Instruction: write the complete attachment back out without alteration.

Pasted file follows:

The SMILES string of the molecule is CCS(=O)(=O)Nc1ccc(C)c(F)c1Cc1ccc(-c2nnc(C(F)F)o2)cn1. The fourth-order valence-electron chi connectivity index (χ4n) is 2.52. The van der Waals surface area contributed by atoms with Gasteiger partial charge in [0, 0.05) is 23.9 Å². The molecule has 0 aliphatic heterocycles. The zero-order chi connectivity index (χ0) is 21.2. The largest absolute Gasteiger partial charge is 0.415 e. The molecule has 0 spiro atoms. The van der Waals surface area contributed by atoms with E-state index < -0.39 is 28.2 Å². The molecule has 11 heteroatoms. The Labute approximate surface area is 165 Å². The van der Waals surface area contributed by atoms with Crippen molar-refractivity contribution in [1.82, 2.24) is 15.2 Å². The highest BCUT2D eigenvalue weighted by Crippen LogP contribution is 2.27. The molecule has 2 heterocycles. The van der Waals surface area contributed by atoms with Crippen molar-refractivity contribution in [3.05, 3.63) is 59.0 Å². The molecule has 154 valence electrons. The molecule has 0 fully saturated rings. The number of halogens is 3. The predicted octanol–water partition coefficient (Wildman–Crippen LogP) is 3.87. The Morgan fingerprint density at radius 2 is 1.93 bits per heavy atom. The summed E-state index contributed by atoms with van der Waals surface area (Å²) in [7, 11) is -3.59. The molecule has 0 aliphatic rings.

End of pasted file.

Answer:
The SMILES string of the molecule is CCS(=O)(=O)Nc1ccc(C)c(F)c1Cc1ccc(-c2nnc(C(F)F)o2)cn1. The fourth-order valence-electron chi connectivity index (χ4n) is 2.52. The van der Waals surface area contributed by atoms with Gasteiger partial charge in [0, 0.05) is 23.9 Å². The molecule has 0 aliphatic heterocycles. The zero-order chi connectivity index (χ0) is 21.2. The largest absolute Gasteiger partial charge is 0.415 e. The molecule has 0 spiro atoms. The van der Waals surface area contributed by atoms with E-state index < -0.39 is 28.2 Å². The molecule has 11 heteroatoms. The Labute approximate surface area is 165 Å². The van der Waals surface area contributed by atoms with Crippen molar-refractivity contribution in [1.82, 2.24) is 15.2 Å². The highest BCUT2D eigenvalue weighted by Crippen LogP contribution is 2.27. The molecule has 2 heterocycles. The van der Waals surface area contributed by atoms with Crippen molar-refractivity contribution in [3.05, 3.63) is 59.0 Å². The molecule has 154 valence electrons. The molecule has 0 fully saturated rings. The number of halogens is 3. The predicted octanol–water partition coefficient (Wildman–Crippen LogP) is 3.87. The Morgan fingerprint density at radius 2 is 1.93 bits per heavy atom. The summed E-state index contributed by atoms with van der Waals surface area (Å²) in [7, 11) is -3.59. The molecule has 0 aliphatic rings.